To test if the decline in treatment effect seen after the seventh dose of 0.1 mg CDV15 and if the lack of improved efficacy by increasing the CDV15 dose from 0.1 mg to 0.2 mg could be an immunological response to CDV15 resulting in anti-antibody production, the concentration of mouse anti-rabbit IgG was determined in plasma collected from all animals at the time of study discontinuation. Indeed, significantly increased anti-rabbit IgG plasma concentrations were found in the groups treated with 0.1 mg CDV15 and 0.2 mg CDV15 compared to the PBS control group (p<0.01) and to the 0.1 mg normal rabbit IgG group (p<0.05; Fig. 5C).

The postulated capacity of BSSL neutralizing antibodies to prevent arthritis was further investigated in arthritic rats. To provide support for the rationale of using the CDV15 antibody in rats we first checked for cross-reactivity of CDV15 with rat BSSL by Western blot. Results showed that although the deduced amino acid sequence of rat BSSL differs at three positions compared to the synthetic peptide used to develop CDV15 antibodies, CDV15 reacted with BSSL present in crude extracts of both mouse and rat pancreas (Fig. 6).

thumbnail

Figure 6. Western blot analysis of rat and mouse pancreas using the CDV15 antibody.

Crude extracts derived from three rat pancreata (lane 1–3) and three mouse pancreata (lane 4–6) were separated by SDS-PAGE (12%), transferred to PVDF membranes, and probed with the CDV15 antibody. Partial degradation of the BSSL protein has occurred in lanes 2 and 3. 67 kDa indicates the mass of mouse and rat pancreatic BSSL.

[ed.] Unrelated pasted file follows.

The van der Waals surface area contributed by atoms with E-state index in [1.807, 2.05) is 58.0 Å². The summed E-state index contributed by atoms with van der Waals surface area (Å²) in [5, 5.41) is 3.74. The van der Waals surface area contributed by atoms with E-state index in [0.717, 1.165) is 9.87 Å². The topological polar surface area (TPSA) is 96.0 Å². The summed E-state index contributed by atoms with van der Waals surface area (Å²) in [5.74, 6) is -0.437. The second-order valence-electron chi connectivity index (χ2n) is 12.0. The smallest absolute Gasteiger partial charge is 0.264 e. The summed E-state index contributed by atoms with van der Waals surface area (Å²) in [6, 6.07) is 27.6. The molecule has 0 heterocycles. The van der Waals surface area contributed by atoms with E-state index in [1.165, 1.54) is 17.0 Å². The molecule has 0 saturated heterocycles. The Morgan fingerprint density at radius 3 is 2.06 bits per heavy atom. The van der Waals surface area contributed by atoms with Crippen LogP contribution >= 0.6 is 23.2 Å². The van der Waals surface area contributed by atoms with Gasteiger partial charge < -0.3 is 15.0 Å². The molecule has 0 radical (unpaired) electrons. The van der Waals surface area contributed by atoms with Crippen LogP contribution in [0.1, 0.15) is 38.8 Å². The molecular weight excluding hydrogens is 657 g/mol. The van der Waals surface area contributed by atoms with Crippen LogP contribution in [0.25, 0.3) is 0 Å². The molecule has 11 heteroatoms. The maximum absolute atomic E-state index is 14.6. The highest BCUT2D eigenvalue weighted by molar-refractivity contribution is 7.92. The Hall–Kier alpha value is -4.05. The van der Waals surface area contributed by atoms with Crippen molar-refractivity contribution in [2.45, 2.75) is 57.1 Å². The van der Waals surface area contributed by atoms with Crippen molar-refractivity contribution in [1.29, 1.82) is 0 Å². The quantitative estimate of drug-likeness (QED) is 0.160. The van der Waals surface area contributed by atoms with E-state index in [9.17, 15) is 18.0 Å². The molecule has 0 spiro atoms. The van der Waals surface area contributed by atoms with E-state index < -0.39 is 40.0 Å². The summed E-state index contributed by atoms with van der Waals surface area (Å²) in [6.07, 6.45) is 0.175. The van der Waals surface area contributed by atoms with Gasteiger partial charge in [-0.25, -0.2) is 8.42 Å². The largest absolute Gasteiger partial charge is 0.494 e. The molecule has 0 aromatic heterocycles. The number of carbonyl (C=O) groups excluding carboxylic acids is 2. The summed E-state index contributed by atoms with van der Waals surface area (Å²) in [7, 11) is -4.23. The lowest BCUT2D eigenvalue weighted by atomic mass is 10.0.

doi:10.1371/journal.pone.0047006.g006

Forty male DA rats (age 8–10 weeks), randomized to one of four groups (n = 10 per group) for treatment, were given a single injection of pristane, known to induce arthritis within two weeks [24]. Treatment was given as i.p. injections (1 ml) on days 5, 10, and 15 after pristane immunization. Two different doses of CDV15 antibody were tested (1 mg/kg and 5 mg/kg) and the effect was compared to treatment with etanercept (1 mg/kg) or PBS as placebo control. Clinical scoring showed that although the incidence of disease development (arthritis score≥1) was 100% in all groups (data not shown), treatment with CDV15 anti-BSSL antibodies at the higher dose (5 mg/kg per injection) significantly reduced disease severity as compared to both etanercept and PBS (p<0.05 from day 17 onwards; Fig. 7A). Additionally, the group receiving the lower dose of CDV15 (1 mg/kg per injection) showed a clear tendency towards amelioration, supporting a dose-dependent preventive effect. The protective effect of anti-BSSL treatment on the clinical severity of arthritis was confirmed by histological examination. Treated animals showed a marked decrease in the number of inflammatory cells present in the joint synovium and less cartilage destruction (data not shown).

thumbnail

Figure 7. Prevention of PIA in rats by BSSL neutralizing antibodies.